Friday, August 22, 2008

Random (and really stoopid) thoughts....

So I was looking at something random and came across a close up shot of Matthew McConaughey (wow I had to google his name to make sure i spelt it right) - and i was fascinated by his facial structure. Don't the jawline, the cheekbones just all spell perfection. Like Man the way he was meant to be? What must God have been thinking while sculpting this one?

And then coincidentally (i swear it was...i wasn't googling hot guys or anything) I came across the trailer of Dostana and it had my ultimate man - John Abraham. To me the best looking guy on any side of the world. And yes I admit I watched the trailer a few times (Poor Baby B gets totally overshadowed in my eye - just like he did in Dhoom2 next to DemiGod-like Hrithik). Now what was God thinking when he made John (or Hrithik for that matter)? Now that's one gift to women.

Why is it that some men (and women too I suppose) are made so perfect? Is it karma?

I have no idea why I'm even typing this crap here...but dang that boy is H-O-T

Tuesday, August 19, 2008

Of poverty and olympics

Read an piece by Shobha De and couldnt help but comment

here's the article firstly:
Mera Bharat Kahan?

So I don't get it. What is the relevance and what is she trying to say again? I know I am not the sharpest cookie but seriously!

What does a girl selling a newspaper (no matter how impoverished) have to do with Abhinav Bindra winning a gold?

While a part of me does think that the medal has been made into a huge deal - in that it was a great achievement for Abhinav Bindra but not for India considering a country with a population such as ours should not end every olympics with just one medal ( though we managed to go from bronze to silver to gold), i think the article takes it two steps too far. How can she undermine his achievement? And sure he has a lot of money and thus why should the maharashtra chief minister give him more? But what of the encouragement this might provide to other aspiring youngsters and perhaps their parents who might then push their children's passion. And by saying he shouldnt be rewarded monetarily just because he already is wealthy is such a leftist mindset but coming from the source it is it is just so hypocritical - what of Ms De who herself is a big socialite? How often will she think of the little girl while she indulges in champagne and caviar later in the warmth of her own home?

And the little girl. How easy it is to make judgements. About her. About her parents. Sure they are poor and sure the child is working. But how easy it is to say that the girl will end up a prostitute and her parents will live off those earnings. It is not the family's fault that they are in that situation but perhaps they are trying to make the most of what they have - and maybe just maybe they won't find themselves in a situation where they will need to sell their daughter. Just because she is seen the street makes her a future prostitute? Sad must be the mind that sees the future in this light.

On and what of the line - "He won despite being an indian"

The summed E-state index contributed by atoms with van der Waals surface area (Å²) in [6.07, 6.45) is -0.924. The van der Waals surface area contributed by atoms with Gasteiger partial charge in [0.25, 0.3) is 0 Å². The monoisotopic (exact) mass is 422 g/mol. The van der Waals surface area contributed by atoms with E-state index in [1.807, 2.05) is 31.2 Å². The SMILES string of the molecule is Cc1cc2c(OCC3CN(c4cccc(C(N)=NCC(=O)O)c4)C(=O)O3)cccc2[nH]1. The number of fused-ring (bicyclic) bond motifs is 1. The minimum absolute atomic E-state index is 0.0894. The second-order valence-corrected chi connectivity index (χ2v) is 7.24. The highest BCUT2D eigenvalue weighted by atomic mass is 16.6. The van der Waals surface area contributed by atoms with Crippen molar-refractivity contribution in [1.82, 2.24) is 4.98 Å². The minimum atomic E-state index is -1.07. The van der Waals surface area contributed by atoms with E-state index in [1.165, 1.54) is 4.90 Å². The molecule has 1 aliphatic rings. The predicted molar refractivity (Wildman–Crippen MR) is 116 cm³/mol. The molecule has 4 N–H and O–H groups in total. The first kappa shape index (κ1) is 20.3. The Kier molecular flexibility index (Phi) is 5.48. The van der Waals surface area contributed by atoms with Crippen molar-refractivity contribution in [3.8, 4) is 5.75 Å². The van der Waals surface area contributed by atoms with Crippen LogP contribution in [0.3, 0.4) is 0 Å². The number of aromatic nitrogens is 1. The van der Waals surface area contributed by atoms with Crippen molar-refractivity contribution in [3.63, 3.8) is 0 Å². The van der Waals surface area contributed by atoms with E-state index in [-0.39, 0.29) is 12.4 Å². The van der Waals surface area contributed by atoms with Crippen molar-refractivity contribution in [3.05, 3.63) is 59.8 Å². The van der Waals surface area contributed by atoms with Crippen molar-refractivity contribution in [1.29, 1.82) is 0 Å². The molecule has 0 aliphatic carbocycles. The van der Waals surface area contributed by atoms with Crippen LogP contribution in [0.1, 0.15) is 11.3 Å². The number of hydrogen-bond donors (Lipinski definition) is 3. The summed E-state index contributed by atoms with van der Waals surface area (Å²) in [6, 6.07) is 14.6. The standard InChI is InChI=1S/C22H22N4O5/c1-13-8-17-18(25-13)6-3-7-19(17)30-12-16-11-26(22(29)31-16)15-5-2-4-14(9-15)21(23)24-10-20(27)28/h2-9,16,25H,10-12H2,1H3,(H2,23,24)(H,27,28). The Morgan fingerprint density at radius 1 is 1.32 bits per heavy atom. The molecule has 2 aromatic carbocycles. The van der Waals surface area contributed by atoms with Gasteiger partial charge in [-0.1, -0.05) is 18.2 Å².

Sure India doesnt offer the same sort of infrastructure to aspiring sportspeople but is she trying to imply that he had to overcome the 'hurdle' of being Indian? What in the Lord's name?!

But I digress here. The article feels to me like it was written because Shobha De wanted to be cynical about the olympic medal and here she found her opportunity.

Who is Shobha De anyway? I've always though her over rated. A model, an editor (of Stardust mind you!), an author (questionable in my head since I could never read more than a few pages of her books whenever I attempted to) and social activist. What is a social activist though? One who sits on the wall and makes judgements and yells out the same nonsense over and over under the pretext of getting people to bring about change? How about for a moment trying to be part of that change instead?

What if Ms De instead of trying to create this 'intelligent' piece in her head while watching the girl had taken the same time to maybe help in some small way. What of the small chance that she may have been able to make a difference to one person - instead of pretending to change society itself?

Tuesday, August 12, 2008

How far can you push your quest for perfection?

So the whole world and its uncle has heard the news that broke out today - the girl everyone saw and fell in love with at the Olympics opening ceremony was not just her but in fact two girls. The face. And the voice. To ensure that they had the 'perfect' representation of their country's image they chose to lie. Now I agree that there are many things that we see on tv that are not real. Hence I don't really say there is much wrong with the other fake stunt - of adding digital touches to some fireworks shown on tv. But the decision to use a different child's voice in the background is a blatant lie. While I agree that the world is filled with lies, haven't you by doing this taught a child that it is ok to lie? This when to all speak the truth is perhaps one of the biggest lessons any parent tries to teach their child. And what is even worse is that by doing this they are teaching children that it is ok to discriminate - based on looks or anything. Just because the girl with the amazing voice did not have the 'perfect' face she couldn't be put on tv. But this is a child!!! Aren't all children beautiful? Is it ok to tell a child she isn't pretty enough to be on tv? And another to pretend she is singing? Is it so important to be perfect that it justifies corrupting children? Is it worth the price?